WASHINGTON — In a legal victory for President Trump, a federal appeals court panel on Wednesday ordered the dismissal of a lawsuit alleging that profits earned by his Washington hotel while he is in office violate the Constitution.
A three-judge panel of the Fourth Circuit Court of Appeals in Richmond, Va., found that the state of Maryland and the District of Columbia had no legal standing to sue Mr. Trump.
The judges said that the complaint was extraordinary and of national significance, justifying their intervention at an early stage in the case, before evidence-gathering begins.
Attorneys general for Maryland and the District of Columbia alleged that evidence would show that Mr. Trump had violated anti-corruption clauses of the Constitution that restrict the ability of federal officials to obtain financial benefits or “emoluments” from state or foreign governments.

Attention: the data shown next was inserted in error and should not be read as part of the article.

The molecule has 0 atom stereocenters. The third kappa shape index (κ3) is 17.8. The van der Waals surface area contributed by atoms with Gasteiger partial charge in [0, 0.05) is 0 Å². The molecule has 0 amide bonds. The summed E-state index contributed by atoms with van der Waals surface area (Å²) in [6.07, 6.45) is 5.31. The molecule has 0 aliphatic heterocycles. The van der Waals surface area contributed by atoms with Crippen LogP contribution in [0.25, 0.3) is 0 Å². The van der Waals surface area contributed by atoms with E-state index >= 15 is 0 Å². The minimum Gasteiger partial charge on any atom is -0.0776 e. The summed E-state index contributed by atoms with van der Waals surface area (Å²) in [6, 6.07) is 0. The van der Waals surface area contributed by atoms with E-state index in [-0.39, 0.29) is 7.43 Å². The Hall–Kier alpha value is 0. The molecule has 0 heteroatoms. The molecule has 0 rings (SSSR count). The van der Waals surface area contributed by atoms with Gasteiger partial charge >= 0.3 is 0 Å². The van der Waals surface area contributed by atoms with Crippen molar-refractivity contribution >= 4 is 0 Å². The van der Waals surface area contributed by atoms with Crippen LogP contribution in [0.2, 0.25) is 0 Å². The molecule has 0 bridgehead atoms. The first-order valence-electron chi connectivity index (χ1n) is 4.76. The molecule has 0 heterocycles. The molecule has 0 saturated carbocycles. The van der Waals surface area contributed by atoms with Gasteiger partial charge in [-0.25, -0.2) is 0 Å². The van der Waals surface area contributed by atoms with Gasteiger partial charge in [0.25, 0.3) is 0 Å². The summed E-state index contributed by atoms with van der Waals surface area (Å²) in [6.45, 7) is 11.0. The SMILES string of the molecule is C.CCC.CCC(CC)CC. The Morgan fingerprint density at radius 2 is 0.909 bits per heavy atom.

“The District and Maryland’s interest in enforcing the Emoluments Clauses is so attenuated and abstract that their prosecution of this case readily provokes the question of whether this action against the President is an appropriate use of the courts,” the panel wrote in its decision.
The suit brought by Maryland and the District of Columbia is one of two challenging Mr. Trump’s ability to profit from his hotel while in office. The other case, brought by Democrats in Congress, is continuing, although the administration is fighting that one as well.
Mr. Trump quickly expressed satisfaction with Wednesday’s appeals court decision.